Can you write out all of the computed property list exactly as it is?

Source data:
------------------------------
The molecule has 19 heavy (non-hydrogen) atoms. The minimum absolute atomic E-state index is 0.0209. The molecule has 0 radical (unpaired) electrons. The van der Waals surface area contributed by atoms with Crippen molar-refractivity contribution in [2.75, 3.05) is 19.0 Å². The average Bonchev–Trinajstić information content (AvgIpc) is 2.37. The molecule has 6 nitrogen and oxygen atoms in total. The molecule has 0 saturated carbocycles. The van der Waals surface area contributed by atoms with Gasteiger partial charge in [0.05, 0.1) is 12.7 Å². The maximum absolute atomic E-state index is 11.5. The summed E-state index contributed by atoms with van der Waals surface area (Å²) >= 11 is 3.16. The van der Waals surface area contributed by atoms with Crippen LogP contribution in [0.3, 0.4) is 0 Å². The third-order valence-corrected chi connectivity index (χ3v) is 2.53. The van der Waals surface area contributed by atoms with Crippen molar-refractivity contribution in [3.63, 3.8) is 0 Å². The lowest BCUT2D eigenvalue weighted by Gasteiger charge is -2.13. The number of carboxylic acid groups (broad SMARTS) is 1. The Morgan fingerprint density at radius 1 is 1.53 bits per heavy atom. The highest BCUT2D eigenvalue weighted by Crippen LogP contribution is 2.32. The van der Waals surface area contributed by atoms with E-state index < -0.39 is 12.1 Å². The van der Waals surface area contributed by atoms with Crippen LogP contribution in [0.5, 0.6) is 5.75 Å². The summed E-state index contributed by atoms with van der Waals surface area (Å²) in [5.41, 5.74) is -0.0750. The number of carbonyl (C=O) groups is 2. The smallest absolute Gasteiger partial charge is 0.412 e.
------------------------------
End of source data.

The molecule has 19 heavy (non-hydrogen) atoms. The minimum absolute atomic E-state index is 0.0209. The molecule has 0 radical (unpaired) electrons. The van der Waals surface area contributed by atoms with Crippen molar-refractivity contribution in [2.75, 3.05) is 19.0 Å². The average Bonchev–Trinajstić information content (AvgIpc) is 2.37. The molecule has 6 nitrogen and oxygen atoms in total. The molecule has 0 saturated carbocycles. The van der Waals surface area contributed by atoms with Gasteiger partial charge in [0.05, 0.1) is 12.7 Å². The maximum absolute atomic E-state index is 11.5. The summed E-state index contributed by atoms with van der Waals surface area (Å²) >= 11 is 3.16. The van der Waals surface area contributed by atoms with Crippen LogP contribution in [0.3, 0.4) is 0 Å². The third-order valence-corrected chi connectivity index (χ3v) is 2.53. The van der Waals surface area contributed by atoms with Crippen molar-refractivity contribution in [3.63, 3.8) is 0 Å². The lowest BCUT2D eigenvalue weighted by Gasteiger charge is -2.13. The number of carboxylic acid groups (broad SMARTS) is 1. The Morgan fingerprint density at radius 1 is 1.53 bits per heavy atom. The highest BCUT2D eigenvalue weighted by Crippen LogP contribution is 2.32. The van der Waals surface area contributed by atoms with E-state index < -0.39 is 12.1 Å². The van der Waals surface area contributed by atoms with Crippen LogP contribution in [0.5, 0.6) is 5.75 Å². The summed E-state index contributed by atoms with van der Waals surface area (Å²) in [5.41, 5.74) is -0.0750. The number of carbonyl (C=O) groups is 2. The smallest absolute Gasteiger partial charge is 0.412 e.